WASHINGTON — Rudy Giuliani, who was in the center of the impeachment storm earlier this year as an unpaid private attorney for President Trump, has cast himself in a new role: as personal science adviser to a president eager to find ways to short circuit the coronavirus epidemic.

Rudy Giuliani

In one-on-one phone calls with Trump, Giuliani said, he has been touting the use of an anti-malarial drug cocktail that has shown some early promise in treating COVID-19, but whose effectiveness has not yet been proved. He said he now spends his days on the phone with doctors, coronavirus patients and hospital executives promoting the treatment, which Trump has also publicly lauded.

“I discussed it with the president after he talked about it,” Giuliani said in an interview. “I told him what I had on the drugs.”

Giuliani’s advice to Trump echoes comments the former New York mayor has made on his popular Twitter feed and a podcast that he records in a makeshift radio studio installed at his New York City apartment, where he has repeatedly pushed the drug combination, as well as a stem cell therapy that involves the extraction of what Giuliani termed “placenta ‘killer cells.’ ”

The former New York mayor is part of a chorus of prominent pro-Trump voices who at first downplayed the severity of the virus and then embraced possible cures – worrying health experts who fear such comments undermine efforts to slow the virus’s spread and downplay the risks of the unproven treatments.

Giuliani’s controversial comments have helped him regain a bit of the prominence he had during impeachment – last week, he was back in the spotlight when Twitter briefly locked his account for promoting misinformation about COVID-19, the disease caused by the novel coronavirus.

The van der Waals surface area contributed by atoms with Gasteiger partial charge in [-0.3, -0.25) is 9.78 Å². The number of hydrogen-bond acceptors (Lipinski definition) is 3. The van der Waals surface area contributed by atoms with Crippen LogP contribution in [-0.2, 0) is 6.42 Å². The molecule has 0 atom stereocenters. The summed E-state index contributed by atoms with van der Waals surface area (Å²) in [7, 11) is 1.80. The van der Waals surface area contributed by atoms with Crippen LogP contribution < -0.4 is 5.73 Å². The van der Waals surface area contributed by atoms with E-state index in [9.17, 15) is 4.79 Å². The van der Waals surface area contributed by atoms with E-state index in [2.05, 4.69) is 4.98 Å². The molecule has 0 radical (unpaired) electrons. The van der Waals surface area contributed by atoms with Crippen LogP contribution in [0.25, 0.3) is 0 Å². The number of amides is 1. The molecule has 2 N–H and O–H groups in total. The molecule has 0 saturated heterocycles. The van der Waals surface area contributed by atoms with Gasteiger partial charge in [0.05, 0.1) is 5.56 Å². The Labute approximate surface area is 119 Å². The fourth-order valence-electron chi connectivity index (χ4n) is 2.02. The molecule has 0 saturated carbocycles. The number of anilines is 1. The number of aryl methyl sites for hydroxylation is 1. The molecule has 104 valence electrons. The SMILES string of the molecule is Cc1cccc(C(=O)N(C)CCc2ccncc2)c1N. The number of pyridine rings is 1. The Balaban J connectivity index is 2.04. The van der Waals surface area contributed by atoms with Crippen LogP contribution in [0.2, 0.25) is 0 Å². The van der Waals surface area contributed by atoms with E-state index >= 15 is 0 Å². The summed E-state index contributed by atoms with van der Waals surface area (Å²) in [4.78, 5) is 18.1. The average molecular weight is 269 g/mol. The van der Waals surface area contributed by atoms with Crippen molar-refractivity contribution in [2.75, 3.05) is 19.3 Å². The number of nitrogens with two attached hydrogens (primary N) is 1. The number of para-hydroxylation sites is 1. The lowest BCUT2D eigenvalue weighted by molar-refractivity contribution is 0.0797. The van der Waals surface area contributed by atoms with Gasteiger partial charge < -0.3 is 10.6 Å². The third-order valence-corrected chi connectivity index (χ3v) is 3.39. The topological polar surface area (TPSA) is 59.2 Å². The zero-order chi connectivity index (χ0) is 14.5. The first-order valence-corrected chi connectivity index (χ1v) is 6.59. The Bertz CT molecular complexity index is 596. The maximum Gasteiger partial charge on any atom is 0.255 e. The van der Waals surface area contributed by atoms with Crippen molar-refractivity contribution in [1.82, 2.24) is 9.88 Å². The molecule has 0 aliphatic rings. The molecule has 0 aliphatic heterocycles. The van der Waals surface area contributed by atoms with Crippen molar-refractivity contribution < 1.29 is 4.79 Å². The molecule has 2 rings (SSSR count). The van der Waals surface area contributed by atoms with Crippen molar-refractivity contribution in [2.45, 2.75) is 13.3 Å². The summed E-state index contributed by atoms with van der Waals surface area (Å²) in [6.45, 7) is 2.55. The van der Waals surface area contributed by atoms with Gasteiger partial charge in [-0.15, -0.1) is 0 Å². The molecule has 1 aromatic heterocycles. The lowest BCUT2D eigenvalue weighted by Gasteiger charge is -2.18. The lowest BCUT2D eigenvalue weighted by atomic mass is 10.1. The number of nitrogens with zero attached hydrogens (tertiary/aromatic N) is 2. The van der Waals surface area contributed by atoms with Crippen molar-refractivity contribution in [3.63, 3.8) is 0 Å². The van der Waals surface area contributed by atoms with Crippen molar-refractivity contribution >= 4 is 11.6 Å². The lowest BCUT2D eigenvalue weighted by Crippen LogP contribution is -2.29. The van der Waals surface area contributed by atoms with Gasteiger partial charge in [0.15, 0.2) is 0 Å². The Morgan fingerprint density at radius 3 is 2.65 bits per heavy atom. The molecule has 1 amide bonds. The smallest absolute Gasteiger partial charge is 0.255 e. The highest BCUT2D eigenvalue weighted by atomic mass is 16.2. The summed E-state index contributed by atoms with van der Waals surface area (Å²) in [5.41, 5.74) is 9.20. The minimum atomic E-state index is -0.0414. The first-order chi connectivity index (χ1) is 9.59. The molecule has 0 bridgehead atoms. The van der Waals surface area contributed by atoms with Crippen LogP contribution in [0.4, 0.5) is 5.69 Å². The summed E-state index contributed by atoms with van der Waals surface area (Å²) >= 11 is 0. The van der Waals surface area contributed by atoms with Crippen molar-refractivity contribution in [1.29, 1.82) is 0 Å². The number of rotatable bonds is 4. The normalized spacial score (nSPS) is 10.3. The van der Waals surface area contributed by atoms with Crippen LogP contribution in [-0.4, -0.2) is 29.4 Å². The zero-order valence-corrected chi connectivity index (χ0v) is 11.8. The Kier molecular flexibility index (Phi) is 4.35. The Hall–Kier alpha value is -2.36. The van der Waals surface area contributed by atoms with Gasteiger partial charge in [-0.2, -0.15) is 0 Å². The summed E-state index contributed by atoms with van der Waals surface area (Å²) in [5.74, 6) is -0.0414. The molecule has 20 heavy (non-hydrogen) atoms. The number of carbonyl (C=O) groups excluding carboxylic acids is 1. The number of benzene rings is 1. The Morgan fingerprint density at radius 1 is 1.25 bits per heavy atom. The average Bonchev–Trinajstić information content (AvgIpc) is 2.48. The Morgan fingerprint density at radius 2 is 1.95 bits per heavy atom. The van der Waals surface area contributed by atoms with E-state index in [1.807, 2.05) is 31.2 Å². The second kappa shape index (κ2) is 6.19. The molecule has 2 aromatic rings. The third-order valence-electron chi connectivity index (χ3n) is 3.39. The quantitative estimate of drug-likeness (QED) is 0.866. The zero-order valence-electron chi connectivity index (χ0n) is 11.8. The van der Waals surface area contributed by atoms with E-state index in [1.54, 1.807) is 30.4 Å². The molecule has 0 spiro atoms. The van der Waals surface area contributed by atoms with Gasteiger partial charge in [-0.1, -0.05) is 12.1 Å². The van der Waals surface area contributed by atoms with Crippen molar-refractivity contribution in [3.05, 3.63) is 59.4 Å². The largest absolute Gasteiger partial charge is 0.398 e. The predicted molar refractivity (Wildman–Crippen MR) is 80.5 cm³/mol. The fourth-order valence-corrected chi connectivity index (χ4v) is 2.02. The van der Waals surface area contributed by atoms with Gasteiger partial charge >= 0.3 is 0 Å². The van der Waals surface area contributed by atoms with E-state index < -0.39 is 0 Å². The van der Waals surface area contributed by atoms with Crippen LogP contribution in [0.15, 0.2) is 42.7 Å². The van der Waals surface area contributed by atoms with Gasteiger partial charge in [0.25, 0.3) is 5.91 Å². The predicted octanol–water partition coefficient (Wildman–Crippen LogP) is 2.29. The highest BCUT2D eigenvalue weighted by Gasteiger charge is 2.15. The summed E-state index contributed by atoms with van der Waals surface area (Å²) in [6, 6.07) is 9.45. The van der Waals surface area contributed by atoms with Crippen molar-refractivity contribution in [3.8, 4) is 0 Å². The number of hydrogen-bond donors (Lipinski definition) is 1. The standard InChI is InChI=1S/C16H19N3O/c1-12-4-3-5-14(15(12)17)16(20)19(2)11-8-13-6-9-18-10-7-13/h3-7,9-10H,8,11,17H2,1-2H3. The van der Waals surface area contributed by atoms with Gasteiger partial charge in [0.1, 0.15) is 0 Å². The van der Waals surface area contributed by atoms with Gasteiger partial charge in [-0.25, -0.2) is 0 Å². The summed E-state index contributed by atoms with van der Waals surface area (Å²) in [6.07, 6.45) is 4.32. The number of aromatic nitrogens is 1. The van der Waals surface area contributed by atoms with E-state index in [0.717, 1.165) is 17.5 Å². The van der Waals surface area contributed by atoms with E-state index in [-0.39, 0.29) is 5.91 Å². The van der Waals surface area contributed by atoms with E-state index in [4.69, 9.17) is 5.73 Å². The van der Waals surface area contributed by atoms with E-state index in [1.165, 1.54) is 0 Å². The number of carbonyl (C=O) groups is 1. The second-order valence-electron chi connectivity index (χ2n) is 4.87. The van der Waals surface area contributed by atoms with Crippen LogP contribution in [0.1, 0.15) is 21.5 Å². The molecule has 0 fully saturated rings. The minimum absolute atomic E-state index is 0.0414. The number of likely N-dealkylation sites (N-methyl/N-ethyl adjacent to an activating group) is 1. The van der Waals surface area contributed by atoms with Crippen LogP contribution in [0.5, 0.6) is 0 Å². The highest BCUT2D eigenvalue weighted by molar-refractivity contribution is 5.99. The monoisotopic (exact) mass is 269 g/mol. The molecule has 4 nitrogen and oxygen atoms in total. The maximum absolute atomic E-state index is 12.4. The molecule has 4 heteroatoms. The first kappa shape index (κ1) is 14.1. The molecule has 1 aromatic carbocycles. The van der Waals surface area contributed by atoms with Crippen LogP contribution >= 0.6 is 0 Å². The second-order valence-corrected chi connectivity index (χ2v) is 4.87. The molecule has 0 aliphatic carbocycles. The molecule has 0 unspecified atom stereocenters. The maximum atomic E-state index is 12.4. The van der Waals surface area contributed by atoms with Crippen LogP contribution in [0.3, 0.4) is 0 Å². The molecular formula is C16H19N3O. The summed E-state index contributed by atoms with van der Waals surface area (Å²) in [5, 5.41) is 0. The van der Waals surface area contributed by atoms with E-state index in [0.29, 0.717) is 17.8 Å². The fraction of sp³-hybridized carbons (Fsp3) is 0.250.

“​He’s been out of the news and out of the limelight since the end of the impeachment drama,” said Andrew Kirtzman, a Giuliani biographer who is writing his second book about the former New York mayor. “What you’re seeing is an effort to regain relevance.”

The White House did not respond to a request for comment about the president’s conversations with Giuliani.

Giuliani’s name has not come up during meetings of the administration’s coronavirus task force, according to two members of the group, who spoke on the condition of anonymity to describe internal dynamics.

However, Giuliani said he has spoken directly to Trump “three or four times” about the potential coronavirus treatment, describing to him the results of an initial small-scale study in France that suggested the anti-malarial drug hydroxychloroquine may help treat COVID-19. Giuliani said he has not spoken to other White House officials about his views.

“There are obviously other people around him who agree with me,” Giuliani said.

The drug cocktail has been touted on Fox News and One America News Network, a cable news favorite of the president, and New York Gov. Andrew Cuomo, a Democrat, has said there is a “good basis” to believe the treatment could work and directed that it be distributed to New York hospitals.

At his daily briefings, Trump has praised the drug combo, saying it could be one of “the biggest game changers in the history of medicine.”

Last week, the FDA issued emergency authorization for the use of the anti-malarial drug for some COVID-19 patients.

FDA spokesman Michael Felberbaum said decision was made by expert career staffers, after extensive discussions with officials at other government agencies and based on the scientific evidence available.

“The known and potential benefits to treat this serious or life-threatening virus outweigh the known and potential risks when used under the conditions described in (the order),” he said.

On Saturday, Trump said the drug had passed the “safety test” and that he had seen results that were positive.


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